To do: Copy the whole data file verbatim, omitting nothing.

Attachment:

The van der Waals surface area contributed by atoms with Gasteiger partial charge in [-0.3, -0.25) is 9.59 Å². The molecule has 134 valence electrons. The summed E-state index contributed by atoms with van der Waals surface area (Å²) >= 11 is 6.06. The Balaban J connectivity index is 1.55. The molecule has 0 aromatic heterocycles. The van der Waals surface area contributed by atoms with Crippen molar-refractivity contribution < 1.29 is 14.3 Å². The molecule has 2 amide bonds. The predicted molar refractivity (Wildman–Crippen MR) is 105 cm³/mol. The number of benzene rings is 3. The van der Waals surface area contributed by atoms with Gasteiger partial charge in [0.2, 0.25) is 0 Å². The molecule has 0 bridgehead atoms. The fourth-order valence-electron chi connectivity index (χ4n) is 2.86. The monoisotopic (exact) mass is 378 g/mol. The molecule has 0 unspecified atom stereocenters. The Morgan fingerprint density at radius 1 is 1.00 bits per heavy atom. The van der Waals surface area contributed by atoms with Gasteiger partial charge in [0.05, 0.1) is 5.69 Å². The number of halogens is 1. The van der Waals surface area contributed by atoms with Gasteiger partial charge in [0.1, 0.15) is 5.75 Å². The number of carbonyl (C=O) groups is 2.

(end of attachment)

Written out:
The van der Waals surface area contributed by atoms with Gasteiger partial charge in [-0.3, -0.25) is 9.59 Å². The molecule has 134 valence electrons. The summed E-state index contributed by atoms with van der Waals surface area (Å²) >= 11 is 6.06. The Balaban J connectivity index is 1.55. The molecule has 0 aromatic heterocycles. The van der Waals surface area contributed by atoms with Crippen molar-refractivity contribution < 1.29 is 14.3 Å². The molecule has 2 amide bonds. The predicted molar refractivity (Wildman–Crippen MR) is 105 cm³/mol. The number of benzene rings is 3. The van der Waals surface area contributed by atoms with Gasteiger partial charge in [0.2, 0.25) is 0 Å². The molecule has 0 bridgehead atoms. The fourth-order valence-electron chi connectivity index (χ4n) is 2.86. The monoisotopic (exact) mass is 378 g/mol. The molecule has 0 unspecified atom stereocenters. The Morgan fingerprint density at radius 1 is 1.00 bits per heavy atom. The van der Waals surface area contributed by atoms with Gasteiger partial charge in [0.05, 0.1) is 5.69 Å². The number of halogens is 1. The van der Waals surface area contributed by atoms with Gasteiger partial charge in [0.1, 0.15) is 5.75 Å². The number of carbonyl (C=O) groups is 2.